A new season of Nerd Nite Lawrence begins now!

Wednesday, Sepember 12 Doors open at 7:00, presentations start at 8. Cost is one dollar.
1031 New Hampshire St, Lawrence

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We’re bringing you 3 intriguing talks covering lesser-known history that you might not be aware of and are sure to leave you thinking a little differently.

Maceli’s will have drinks and light food available. We’ll be bringing back our popular raffle prize drawing, and you’ll see old friends, maybe make new friends, and enjoy an evening of learning!

Keeping Legends Alive
by Jancita Warrington

In October 1926, the dedication ceremony of the Haskell Stadium and Memorial Arch took place. This dedication was important for many reasons – it still stands as the largest event in the history of Lawrence, KS, the archway is the first WWI memorial in history, the fancy dance we know at powwows today originated at Haskell in 1926, the stadium was the first lighted stadium in the Midwest bringing night games to this portion of the country, the only stadium of its kind at the time fully paid for, and KU’s first night game in the school’s history was made as Phog Allen borrowed the lights from the Haskell field and temporarily installed them for the game against Haskell in 1930. This ceremony in 1926 reminded dominant society that Tribal peoples no longer represented the “Indian” that once aroused fear and animosity among mainstream society.

Little-Known Slave Rebellions in the Americas
by William Garcia

We’ll be covering a few moments in history where groups of enslaved people risked it all to obtain their freedom We’ll examine slave insurrections in Latin America and the Caribbean such as Sebastian Lemba, Benkos Bioho, Carlota, Gaspar Yanga, Jose Leonardo Chirino, and Jose Antonio Aponte among others.

German Spies In Kansas, 1935 
by George Laughead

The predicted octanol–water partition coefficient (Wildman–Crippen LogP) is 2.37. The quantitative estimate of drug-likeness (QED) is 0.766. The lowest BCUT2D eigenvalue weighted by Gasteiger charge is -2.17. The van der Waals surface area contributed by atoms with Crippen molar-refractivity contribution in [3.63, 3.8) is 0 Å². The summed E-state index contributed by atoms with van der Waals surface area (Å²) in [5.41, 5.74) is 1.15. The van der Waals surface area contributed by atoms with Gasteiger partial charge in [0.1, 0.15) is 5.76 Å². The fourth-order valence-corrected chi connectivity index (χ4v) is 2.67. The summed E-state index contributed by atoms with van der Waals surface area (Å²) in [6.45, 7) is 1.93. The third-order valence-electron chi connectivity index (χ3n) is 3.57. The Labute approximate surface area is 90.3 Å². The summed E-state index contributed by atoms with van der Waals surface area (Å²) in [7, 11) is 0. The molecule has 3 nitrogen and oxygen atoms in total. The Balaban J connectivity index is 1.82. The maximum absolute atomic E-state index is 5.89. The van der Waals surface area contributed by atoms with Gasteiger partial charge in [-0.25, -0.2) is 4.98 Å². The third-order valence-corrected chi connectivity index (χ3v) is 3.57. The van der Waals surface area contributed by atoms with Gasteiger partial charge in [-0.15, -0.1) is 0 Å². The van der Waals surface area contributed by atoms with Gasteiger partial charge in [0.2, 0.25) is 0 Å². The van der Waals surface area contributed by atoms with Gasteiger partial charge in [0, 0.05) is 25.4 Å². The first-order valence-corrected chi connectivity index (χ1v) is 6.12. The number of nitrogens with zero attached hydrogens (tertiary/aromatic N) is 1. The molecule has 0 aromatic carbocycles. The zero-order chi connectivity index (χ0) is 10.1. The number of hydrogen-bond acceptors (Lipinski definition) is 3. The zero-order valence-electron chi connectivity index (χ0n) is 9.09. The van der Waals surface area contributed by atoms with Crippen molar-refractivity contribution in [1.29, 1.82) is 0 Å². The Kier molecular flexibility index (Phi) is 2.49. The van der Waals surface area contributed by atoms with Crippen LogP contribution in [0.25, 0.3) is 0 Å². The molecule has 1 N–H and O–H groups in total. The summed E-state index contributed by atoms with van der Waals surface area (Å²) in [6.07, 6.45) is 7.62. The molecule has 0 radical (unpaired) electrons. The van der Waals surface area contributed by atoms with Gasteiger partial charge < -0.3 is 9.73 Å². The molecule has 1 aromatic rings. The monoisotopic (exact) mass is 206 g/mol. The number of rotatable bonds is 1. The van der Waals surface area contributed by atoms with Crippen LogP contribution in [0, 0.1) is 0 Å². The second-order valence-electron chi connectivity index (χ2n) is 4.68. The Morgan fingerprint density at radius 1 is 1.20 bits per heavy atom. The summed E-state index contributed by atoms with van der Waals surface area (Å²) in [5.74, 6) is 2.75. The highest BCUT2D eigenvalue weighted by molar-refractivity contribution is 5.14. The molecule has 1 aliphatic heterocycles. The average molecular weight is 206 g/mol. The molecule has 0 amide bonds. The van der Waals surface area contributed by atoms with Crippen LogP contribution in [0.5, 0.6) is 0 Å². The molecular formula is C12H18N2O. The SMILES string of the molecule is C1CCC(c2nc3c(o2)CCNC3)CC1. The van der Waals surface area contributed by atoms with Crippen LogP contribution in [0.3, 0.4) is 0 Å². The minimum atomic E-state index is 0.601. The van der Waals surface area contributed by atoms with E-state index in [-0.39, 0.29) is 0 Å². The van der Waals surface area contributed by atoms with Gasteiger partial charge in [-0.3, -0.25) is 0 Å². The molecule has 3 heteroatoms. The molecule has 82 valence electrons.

In June 1935, a group of Germans traveling on the German ship “Berlin” landed in New York and started on a tour of the USA, from Maine through Illinois, and Kansas, and back to Virginia. They took hundreds of photographs and made a movie. The reason for the trip to see “every Hanover in the world” — as stated by the Landeshauptmann (President) of the state of Hannover, Germany. They said they were from the Institute of Civic Development of Hannover, and that three of them were “a historian, a geographer, and a photographer.” The trip took them within miles of virtually every important US army base, army airfield, and navy port that existed in 1935. Eighty years ago, the Germans sent back a leather-covered book of photographs. The album was sent to the mayor of Hanover, Kansas, in July 1936, as a “thank you” for their visit in August 1935. They include photographs of German Navy uniformed men and a party flag over their car hood, outside of Hanover, Kansas.


Jancita Warrington (Potawatomi/Ho-Chunk) is a graduate of Haskell Indian Nations University and currently serves as the director and curator of the Haskell Cultural Center and Museum

William García is an Afro-Puerto Rican raised between New York and Puerto Rico. William has a Bachelor’s and a Master’s in History from the University of Puerto Rico-Río Piedras where he focused on Caribbean music and transnational migration between the United States and the circum-Caribbean. While completing this project, he worked as an educator in Austin, Texas, which later prompted him to move to New York City and complete a Master’s in Curriculum and Teaching from Teachers College-Columbia University. William’s Action Research Project focused on the lack of historical literacies in elementary schools.
As a PhD student in American Studies at KU, William’s research is aimed at re-narrating black diasporic historiography in the United States through an afro-diasporic lens in order to explore how Afro-Americanness—as a homogenized identity that has been mediated through the nation—invisibilizes diasporic blackness such as black migrant creolizations, resulting in a U.S. black-white bifurcated re-coloniality of racial discourse and citizenship. He believes that uncovering the reasons why Afro-Americans have more representation in the media and institutions than other marginalized groups at the expense of diasporic blackness and other narratives from people of color will foster more unity and inclusive narratives among marginalized groups.

George Laughead was a student of the late Dr. Lynn H. Nelson, University of Kansas History Professor Emeritus, the author of the first history sites on the web. George has been a museum volunteer for decades and was on the board of the Mountain Plains Museums Association and Kansas Museums Association. He is retired from magazine publishing.